Whether you’re looking for a place to eat, shop, or drink, you’ll find plenty to do in Butchertown, Kentucky. This renaissance neighborhood once served as a meat slaughterhouse in the 19th and early 20th centuries, but today boasts destination spots, modern shops, and restaurants. And while you’re there, don’t miss a trip to the Thomas Edison House, a 19th-century building now housing restaurants, craft beer pubs, and cocktail bars. Many of these picturesque spots can serve as inspiration for your Butchertown, KY home remodeling.
Butchertown is a renaissance neighborhood
In 1866, Butchertown, KY, was a meatpacking district that now sees an economic renaissance. Today, restored 19th-century buildings are home to artisan shops, modern eateries, and entertainment destinations. Prospective home buyers should take advantage of the housing stock, which is largely comprised of older homes. However, the neighborhood’s history is interesting as well.
It has modern shops, restaurants, and destination spots
In addition to the history of butchering, Butchertown has plenty of modern shops, restaurants, and destination spots. The original meatpacking district is now undergoing a renaissance, complete with chic shops, a brandy distillery, and dining options. Check out Cultured Cheese & Charcuterie for small plates and a full bar. You can also find newer eateries, including Sergio’s World of Beers.
It was a slaughterhouse in the 19th and early 20th century
A slaughterhouse, a place where animals were processed into meat, is now a tourist attraction in Smithfield. Built in 1855, Smithfield Market is located on the site of a former slaughterhouse. The modern version features an overhead rail system and compartmentalized workstations. Workers slit the throat of an animal, tear the hide, and split up the carcass. The carcass is then hoisted into a rail car and shipped to the meat market or other consumers. The entire process of processing an animal takes no more than 24 hours.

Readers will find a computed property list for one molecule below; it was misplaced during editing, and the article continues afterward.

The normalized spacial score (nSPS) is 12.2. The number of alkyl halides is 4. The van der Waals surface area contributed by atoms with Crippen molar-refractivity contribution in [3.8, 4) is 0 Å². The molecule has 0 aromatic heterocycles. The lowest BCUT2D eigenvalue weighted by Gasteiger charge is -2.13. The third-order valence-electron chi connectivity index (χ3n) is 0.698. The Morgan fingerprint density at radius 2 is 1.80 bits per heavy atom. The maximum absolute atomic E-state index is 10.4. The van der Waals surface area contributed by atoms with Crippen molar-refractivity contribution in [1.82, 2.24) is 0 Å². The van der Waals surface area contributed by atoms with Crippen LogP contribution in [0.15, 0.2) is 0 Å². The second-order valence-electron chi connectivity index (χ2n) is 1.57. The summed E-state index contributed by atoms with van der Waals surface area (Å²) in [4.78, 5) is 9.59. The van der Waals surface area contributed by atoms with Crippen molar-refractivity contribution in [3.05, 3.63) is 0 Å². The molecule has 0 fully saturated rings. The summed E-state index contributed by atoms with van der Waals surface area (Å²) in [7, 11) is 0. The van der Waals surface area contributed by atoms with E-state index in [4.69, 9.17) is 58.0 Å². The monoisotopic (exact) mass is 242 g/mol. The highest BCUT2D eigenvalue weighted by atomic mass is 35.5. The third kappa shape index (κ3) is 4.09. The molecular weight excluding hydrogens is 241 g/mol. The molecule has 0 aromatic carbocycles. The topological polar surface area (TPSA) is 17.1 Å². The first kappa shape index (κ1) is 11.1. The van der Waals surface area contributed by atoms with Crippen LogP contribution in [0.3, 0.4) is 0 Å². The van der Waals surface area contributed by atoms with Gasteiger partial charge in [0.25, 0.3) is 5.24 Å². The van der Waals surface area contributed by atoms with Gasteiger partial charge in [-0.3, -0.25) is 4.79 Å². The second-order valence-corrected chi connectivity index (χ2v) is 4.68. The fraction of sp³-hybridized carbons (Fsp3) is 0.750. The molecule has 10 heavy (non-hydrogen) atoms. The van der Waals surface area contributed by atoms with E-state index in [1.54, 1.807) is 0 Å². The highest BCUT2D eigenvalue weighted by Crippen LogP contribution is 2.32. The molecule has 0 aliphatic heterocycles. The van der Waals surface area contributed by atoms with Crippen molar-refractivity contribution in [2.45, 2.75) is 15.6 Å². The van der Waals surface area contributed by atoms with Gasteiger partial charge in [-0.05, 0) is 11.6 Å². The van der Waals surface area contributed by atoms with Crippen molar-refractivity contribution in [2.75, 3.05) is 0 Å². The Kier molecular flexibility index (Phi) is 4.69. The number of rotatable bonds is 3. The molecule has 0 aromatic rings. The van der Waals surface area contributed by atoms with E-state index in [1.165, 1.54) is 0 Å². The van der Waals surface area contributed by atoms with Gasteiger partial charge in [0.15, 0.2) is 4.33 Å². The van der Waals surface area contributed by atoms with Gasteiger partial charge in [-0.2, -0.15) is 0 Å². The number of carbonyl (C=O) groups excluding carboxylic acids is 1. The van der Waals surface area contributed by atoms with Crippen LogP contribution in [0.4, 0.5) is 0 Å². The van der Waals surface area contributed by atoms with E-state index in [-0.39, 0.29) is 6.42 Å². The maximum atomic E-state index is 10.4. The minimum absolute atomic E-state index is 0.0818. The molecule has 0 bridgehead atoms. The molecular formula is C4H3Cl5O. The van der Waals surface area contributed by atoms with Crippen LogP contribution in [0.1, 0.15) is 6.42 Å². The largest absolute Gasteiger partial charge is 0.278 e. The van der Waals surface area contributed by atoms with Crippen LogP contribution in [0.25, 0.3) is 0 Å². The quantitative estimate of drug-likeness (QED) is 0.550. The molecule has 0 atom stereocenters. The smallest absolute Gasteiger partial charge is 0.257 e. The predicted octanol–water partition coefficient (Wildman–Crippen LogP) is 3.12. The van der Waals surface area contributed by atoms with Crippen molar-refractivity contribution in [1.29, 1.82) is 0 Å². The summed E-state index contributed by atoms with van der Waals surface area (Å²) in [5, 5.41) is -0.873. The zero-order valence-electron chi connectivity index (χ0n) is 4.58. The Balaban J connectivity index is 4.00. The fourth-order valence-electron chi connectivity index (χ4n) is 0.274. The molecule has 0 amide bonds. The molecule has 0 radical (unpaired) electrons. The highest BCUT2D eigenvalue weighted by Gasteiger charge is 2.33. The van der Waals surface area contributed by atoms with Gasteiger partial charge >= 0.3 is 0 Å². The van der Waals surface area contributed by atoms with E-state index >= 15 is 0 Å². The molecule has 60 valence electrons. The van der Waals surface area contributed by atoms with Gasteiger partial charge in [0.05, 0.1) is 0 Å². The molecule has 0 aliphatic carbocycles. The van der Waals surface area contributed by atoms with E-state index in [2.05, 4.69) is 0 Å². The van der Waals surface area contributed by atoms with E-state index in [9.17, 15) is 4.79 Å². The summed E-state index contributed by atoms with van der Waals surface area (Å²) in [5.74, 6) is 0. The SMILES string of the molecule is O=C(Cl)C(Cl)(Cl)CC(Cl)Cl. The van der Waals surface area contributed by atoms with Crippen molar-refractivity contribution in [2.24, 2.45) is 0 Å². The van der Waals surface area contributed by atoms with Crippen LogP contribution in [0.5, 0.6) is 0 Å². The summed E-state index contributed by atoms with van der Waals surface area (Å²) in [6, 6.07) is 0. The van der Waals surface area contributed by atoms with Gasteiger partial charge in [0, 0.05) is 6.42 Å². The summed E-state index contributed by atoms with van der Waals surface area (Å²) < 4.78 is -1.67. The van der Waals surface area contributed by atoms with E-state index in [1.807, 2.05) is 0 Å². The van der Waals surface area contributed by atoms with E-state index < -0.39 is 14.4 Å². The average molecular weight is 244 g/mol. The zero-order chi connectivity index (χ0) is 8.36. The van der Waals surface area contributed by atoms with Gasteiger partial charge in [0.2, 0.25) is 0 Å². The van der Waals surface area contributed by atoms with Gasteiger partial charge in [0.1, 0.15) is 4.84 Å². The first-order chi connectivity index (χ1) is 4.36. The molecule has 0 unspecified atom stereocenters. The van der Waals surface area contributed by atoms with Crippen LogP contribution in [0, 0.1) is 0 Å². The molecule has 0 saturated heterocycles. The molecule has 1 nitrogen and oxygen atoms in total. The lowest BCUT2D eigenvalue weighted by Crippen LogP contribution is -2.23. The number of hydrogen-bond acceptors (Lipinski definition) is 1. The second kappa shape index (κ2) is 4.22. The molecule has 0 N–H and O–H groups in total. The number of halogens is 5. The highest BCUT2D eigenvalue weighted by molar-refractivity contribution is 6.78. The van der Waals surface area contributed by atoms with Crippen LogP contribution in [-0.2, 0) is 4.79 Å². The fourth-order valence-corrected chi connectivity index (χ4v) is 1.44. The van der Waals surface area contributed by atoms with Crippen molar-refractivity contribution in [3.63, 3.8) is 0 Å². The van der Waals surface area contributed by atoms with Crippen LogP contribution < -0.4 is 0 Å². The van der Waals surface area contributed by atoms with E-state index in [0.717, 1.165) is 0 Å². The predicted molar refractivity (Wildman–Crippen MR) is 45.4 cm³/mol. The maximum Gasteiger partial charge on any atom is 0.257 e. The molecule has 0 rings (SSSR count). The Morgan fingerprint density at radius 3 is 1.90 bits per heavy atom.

It has a National Historic Landmark
Butchertown was once the farming region of Colonel Frederick Geiger, a War of 1812 veteran and prominent member of the Louisville community. Today, a portion of Geiger’s former country home is visible as part of a large house on Linden Hill, near the intersection of Story Avenue and North Street. Historically, the town was a hub of agriculture with many cattle and hogs being driven into Louisville for sale in the South and transportation to the Cotton States.
It has a hands-on science museum
Butchertown, KY has several entertainment event options for the whole family. The Whitehall Mansion was built in the late 1700s, with Georgian and Italianate architectural styles. There are period pieces such as the ice house and stone kitchen, and the gardens are legendary. The nearby Kentucky Science Center is one of the largest hands-on science museums in the country. Its hands-on exhibits include the Science In Play exhibit and the Discovery Gallery. The Discovery Gallery highlights the natural history of the region. The museum also features Hollywood movies and documentaries.
It has a bakery
Butchertown, Kentucky, has a new bakery. Located at 743 E. Main St., this bakery is modeled after the historic Butchertown Grocery. The store features open shelving and tile floors, as well as a modern, clean design. The bakery has been open for just over two months but already boasts a loyal following. The breads are delicious and well worth the visit.
It has a distillery
Butchertown KY has a distillery, in a quaint town just outside the city. The industrial-chic craft distillery features a tasting room and tour. Visitors can also buy bourbon, whiskey, and other spirits. Among the many things to do in Butchertown, visit the distillery and sample the resulting goods. We’ll talk about some of the most popular spirits from Butchertown.
It has a park
Butchertown is an eclectic neighborhood located just east of the Downtown area of Louisville, Kentucky. It borders the Ohio River on the north and Interstate 65 on the west. Main Street and Beargrass Creek run through the area, creating a unique mix of working-class communities. Butchertown features many unique attractions, including the Butchertown Art Fair in the spring and the Butcher in the spring, and the Butchertown Home Tour in the fall. There is plenty to do in Butchertown, whether you enjoy a picnic or shopping with your family.